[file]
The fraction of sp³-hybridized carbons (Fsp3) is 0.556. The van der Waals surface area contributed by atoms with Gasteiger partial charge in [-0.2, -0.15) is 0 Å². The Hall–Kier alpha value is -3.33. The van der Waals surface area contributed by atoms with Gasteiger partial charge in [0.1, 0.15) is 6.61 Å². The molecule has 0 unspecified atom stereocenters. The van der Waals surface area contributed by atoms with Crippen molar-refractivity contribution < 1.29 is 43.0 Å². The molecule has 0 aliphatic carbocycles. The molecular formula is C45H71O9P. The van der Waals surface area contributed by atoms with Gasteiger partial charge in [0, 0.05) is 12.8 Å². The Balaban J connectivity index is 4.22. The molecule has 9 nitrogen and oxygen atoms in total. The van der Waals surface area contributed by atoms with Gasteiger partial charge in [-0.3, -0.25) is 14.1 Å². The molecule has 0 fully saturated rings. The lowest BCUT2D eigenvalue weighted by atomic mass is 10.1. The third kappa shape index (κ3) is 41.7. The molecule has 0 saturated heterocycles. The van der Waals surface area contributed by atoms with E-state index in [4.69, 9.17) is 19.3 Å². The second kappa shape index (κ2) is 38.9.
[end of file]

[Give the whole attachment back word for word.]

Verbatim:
The fraction of sp³-hybridized carbons (Fsp3) is 0.556. The van der Waals surface area contributed by atoms with Gasteiger partial charge in [-0.2, -0.15) is 0 Å². The Hall–Kier alpha value is -3.33. The van der Waals surface area contributed by atoms with Gasteiger partial charge in [0.1, 0.15) is 6.61 Å². The molecule has 0 unspecified atom stereocenters. The van der Waals surface area contributed by atoms with Crippen molar-refractivity contribution < 1.29 is 43.0 Å². The molecule has 0 aliphatic carbocycles. The molecular formula is C45H71O9P. The van der Waals surface area contributed by atoms with Gasteiger partial charge in [0, 0.05) is 12.8 Å². The Balaban J connectivity index is 4.22. The molecule has 9 nitrogen and oxygen atoms in total. The van der Waals surface area contributed by atoms with Gasteiger partial charge in [-0.3, -0.25) is 14.1 Å². The molecule has 0 fully saturated rings. The lowest BCUT2D eigenvalue weighted by atomic mass is 10.1. The third kappa shape index (κ3) is 41.7. The molecule has 0 saturated heterocycles. The van der Waals surface area contributed by atoms with E-state index in [4.69, 9.17) is 19.3 Å². The second kappa shape index (κ2) is 38.9.